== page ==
In the inaugural episode of "Helsinki on the Hill," the Helsinki Commission's first staff director, Spencer Oliver, shares how the Helsinki Commission evolved from its beginnings in the 1970s to become an organization that reflects the overarching commitment of the United States to security and cooperation in Europe, and that has played a vital role in introducing and promoting the concept of human rights as an element in U.S. foreign policy decision-making globally. He also shares details about the role he played in the creation of today's OSCE, and his service as the first secretary general of the OSCE Parliamentary Assembly from 1992 to 2015. "Helsinki on the Hill" is series of conversations hosted by the U.S. Helsinki Commission on human rights and comprehensive security in Europe and beyond. The Helsinki Commission, formally known as the Commission on Security and Cooperation in Europe, promotes human rights, military security, and economic cooperation in 57 countries in Europe, Eurasia, and North America. Transcript | Episode 1: In the Beginning | Helsinki on the Hill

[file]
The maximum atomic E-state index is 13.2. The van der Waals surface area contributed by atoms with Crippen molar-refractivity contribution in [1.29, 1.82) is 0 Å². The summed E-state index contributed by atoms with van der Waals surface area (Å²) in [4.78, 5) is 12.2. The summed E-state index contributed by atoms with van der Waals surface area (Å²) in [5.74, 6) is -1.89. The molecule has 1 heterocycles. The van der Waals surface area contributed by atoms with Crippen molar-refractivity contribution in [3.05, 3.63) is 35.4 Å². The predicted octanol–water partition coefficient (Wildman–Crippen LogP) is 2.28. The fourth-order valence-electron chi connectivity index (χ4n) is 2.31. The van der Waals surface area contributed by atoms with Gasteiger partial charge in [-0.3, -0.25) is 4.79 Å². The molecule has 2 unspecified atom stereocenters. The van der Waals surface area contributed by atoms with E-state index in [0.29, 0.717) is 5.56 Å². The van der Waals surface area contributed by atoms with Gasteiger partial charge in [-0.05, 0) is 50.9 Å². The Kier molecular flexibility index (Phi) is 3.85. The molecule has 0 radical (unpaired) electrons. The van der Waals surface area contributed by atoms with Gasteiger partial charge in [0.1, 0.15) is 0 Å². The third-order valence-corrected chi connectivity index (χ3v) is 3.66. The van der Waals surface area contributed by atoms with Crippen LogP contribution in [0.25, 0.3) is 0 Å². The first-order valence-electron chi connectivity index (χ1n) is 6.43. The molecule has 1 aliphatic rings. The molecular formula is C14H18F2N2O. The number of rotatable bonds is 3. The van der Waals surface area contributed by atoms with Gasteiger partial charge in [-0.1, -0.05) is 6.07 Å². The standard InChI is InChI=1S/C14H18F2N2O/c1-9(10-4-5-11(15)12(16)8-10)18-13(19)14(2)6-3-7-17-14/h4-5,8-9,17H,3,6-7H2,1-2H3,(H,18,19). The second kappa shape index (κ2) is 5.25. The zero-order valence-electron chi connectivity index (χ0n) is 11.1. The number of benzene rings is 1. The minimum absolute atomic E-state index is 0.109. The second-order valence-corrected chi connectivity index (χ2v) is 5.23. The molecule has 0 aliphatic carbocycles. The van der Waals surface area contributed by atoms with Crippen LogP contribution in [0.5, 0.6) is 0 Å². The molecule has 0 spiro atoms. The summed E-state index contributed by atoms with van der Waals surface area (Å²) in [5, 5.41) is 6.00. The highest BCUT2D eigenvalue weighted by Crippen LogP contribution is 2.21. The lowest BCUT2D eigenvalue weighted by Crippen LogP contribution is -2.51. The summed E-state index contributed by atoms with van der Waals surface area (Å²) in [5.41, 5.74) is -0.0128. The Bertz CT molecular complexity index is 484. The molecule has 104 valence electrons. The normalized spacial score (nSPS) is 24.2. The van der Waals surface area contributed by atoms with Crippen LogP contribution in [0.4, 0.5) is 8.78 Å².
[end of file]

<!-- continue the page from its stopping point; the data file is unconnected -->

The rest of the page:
• Podcast: Seeking Justice in Serbia

    Twenty years after U.S. citizens Ylli, Agron, and Mehmet Bytyqi were brutally murdered in Serbia in the aftermath of the 1999 conflict in Kosovo, their brother Ilir documents his family’s fight for justice in the face of inaction by Serbian authorities. Ilir is joined by family lawyer Praveen Madhiraju and Helsinki Commission senior policy advisor Robert Hand. "Helsinki on the Hill" is series of conversations hosted by the U.S. Helsinki Commission on human rights and comprehensive security in Europe and beyond. The Helsinki Commission, formally known as the Commission on Security and Cooperation in Europe, promotes human rights, military security, and economic cooperation in 57 countries in Europe, Eurasia, and North America. Transcript | Episode 2: Seeking Justice in Serbia | Helsinki on the Hill